FX Supplement: Dollar Reserve Currency Still Reigns


By Denise Bedell

The US dollar will remain the world’s reserve currency of choice as long as there is no credible alternative.


There have long been calls for a new currency to take the place of the US dollar as the world’s reserve currency of choice—in the recent past these calls have been blasted through a bullhorn courtesy of Chinese officials wanting the yuan renminbi to take its place.

Such cries have been made before, and yet nothing has risen to oust the dollar since it first gained prominence as the premier reserve currency after the second world war—with its peg to gold under the Bretton Woods system.

When the dollar weakened in the latter half of the 1970s, similar calls were shouted from the rooftops, but the dollar held sway. Again in the 1990s and early in the new millennium calls were made afresh, but availed little.

Most recently, China has signaled its intent to challenge dollar dominance with the renminbi—which the country indicated is heading for full convertibility. When the US was downgraded by rating agency Standard & Poor’s in August, Xinhua, the Chinese state news agency, was quick to make use of it. The agency said in a statement: “International supervision over the issue of US dollars should be introduced, and a new, stable and secured global reserve currency may also be an option to avert a catastrophe caused by any single country.”


There are many benefits gleaned by reserve currency countries, and none glean more benefits that the US. When the peg was abandoned in 1971 and the dollar retained its reserve currency status—under then-president Richard Nixon—the French finance minister Valéry Giscard d’Estaing coined the term “exorbitant privilege” to describe the unfair playing field between the dollar and other currencies.

Reserve currency countries benefit in a number of ways, including cheap borrowing thanks to high demand for reserve currency government bonds; wide-reaching seigneurage—or the differential between the value of goods purchased with bank notes and the cost of printing and distributing those bank notes; and a less-urgent need to hold high reserves.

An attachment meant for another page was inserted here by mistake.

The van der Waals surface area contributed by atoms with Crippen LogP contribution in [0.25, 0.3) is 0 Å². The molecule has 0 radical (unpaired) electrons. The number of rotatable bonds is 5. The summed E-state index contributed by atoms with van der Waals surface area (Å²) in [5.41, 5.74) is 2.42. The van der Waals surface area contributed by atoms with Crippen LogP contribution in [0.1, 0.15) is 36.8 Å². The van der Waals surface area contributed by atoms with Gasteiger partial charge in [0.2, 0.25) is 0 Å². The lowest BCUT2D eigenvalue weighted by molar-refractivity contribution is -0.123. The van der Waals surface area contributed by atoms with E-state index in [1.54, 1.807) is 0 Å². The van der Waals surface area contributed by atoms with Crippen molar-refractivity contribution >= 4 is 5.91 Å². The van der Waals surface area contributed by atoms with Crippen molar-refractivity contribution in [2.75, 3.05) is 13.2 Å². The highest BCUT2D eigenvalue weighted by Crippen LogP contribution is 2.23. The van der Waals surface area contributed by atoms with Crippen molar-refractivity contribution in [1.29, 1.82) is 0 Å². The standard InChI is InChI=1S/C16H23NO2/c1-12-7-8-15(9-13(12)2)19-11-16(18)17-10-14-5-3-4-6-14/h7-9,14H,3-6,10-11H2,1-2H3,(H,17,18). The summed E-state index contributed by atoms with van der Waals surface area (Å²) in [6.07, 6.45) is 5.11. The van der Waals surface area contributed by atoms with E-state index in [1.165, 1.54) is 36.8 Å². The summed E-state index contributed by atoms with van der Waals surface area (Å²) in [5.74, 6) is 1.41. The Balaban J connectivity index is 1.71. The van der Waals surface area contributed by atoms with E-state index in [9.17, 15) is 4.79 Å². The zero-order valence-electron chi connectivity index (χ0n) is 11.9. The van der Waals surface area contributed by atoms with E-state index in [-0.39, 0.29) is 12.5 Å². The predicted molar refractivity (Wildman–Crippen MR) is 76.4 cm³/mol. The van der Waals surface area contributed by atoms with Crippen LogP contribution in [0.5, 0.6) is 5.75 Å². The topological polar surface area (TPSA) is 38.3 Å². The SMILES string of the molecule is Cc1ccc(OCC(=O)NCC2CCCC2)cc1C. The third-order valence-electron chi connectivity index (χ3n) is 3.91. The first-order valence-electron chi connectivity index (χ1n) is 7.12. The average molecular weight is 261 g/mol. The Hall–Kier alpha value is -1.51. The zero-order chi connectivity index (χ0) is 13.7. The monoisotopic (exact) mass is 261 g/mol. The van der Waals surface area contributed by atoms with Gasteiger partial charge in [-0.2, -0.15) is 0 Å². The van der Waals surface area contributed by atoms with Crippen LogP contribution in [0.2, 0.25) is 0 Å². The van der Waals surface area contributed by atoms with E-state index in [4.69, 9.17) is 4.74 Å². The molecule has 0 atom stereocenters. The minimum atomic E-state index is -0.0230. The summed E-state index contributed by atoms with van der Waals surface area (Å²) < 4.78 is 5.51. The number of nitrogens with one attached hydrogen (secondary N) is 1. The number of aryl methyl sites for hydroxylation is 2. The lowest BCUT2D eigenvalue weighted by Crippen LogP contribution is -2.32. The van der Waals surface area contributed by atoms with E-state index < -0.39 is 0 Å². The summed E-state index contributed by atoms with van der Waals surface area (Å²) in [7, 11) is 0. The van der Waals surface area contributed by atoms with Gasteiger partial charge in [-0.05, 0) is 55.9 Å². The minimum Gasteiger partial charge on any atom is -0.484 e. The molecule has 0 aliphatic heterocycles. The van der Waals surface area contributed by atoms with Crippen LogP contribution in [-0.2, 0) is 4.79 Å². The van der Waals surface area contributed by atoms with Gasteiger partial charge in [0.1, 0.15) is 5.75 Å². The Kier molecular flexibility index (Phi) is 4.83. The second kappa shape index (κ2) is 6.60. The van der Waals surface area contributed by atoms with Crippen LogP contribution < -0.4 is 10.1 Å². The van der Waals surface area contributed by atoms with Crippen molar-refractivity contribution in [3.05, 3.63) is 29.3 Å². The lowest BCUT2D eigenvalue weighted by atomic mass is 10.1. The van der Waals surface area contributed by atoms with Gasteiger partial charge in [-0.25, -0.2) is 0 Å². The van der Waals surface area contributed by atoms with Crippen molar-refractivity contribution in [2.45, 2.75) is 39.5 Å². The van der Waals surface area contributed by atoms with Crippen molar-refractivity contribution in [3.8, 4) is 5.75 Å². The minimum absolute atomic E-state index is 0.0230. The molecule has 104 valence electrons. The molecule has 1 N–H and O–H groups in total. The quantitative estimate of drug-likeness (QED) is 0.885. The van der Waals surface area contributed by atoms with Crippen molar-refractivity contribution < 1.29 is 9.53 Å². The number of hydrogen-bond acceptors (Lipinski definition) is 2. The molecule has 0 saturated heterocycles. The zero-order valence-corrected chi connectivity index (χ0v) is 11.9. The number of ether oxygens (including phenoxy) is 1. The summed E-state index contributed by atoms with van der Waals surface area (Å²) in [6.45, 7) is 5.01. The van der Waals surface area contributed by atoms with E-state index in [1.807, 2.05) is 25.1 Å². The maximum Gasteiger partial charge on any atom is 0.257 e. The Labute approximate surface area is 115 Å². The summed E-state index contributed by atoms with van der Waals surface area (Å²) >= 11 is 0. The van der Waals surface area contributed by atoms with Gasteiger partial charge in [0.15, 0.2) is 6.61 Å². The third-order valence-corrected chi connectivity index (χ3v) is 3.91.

“The GBP and the JPY have been beneficiaries of the slower pace of [euro] accumulation”

Aroop Chatterjee, Barclays Capital

But that exorbitant privilege will remain as long as no other currency is considered enough of a bulwark to take its place, and that has yet to happen. Although the renminbi may indeed present a viable alternative at some point, for the foreseeable future the dollar will remain preeminent. The closest rival was the euro, but since the crisis began in the region, euro currency reserve accumulation has been decreasing.

In a recent research report, Aroop Chatterjee, analyst at Barclays Capital, noted that central banks in emerging markets—which account for 71% of total reserve currency accumulation—have been reducing allocation into the euro this year while their dollar allocations have seen little change. There are also changes in how emerging markets central bankers are managing diversification.

“While accumulation of USD remains healthy and unchanged, the GBP and the JPY have been beneficiaries of the slower pace of [euro] accumulation,” he said. Worldwide, dollar accumulation is up: the US currency made up 54% of overall accumulation, up from around 49% since the credit crisis, Chatterjee noted. The IMF’s Currency Composition of Official Foreign Exchange Reserves (COFER)—the data upon which the Barclays research is based—showed slowing reserve accumulation in general going into the second half of the year by the world’s central banks.

Notes Jason Trennert, managing partner and chief investment strategist at Strategas Research Partners: “The US is bailed out by fact that it is a reserve currency. It can get away with a lot of bad behavior.” He says it is the best house in a bad neighborhood. “But that house could wind up on fire, too.” Trennert adds that the US is still the largest fiat currency globally: “But the fact that gold [prices] continue to go up shows there is not a lot of confidence in that fiat currency.”



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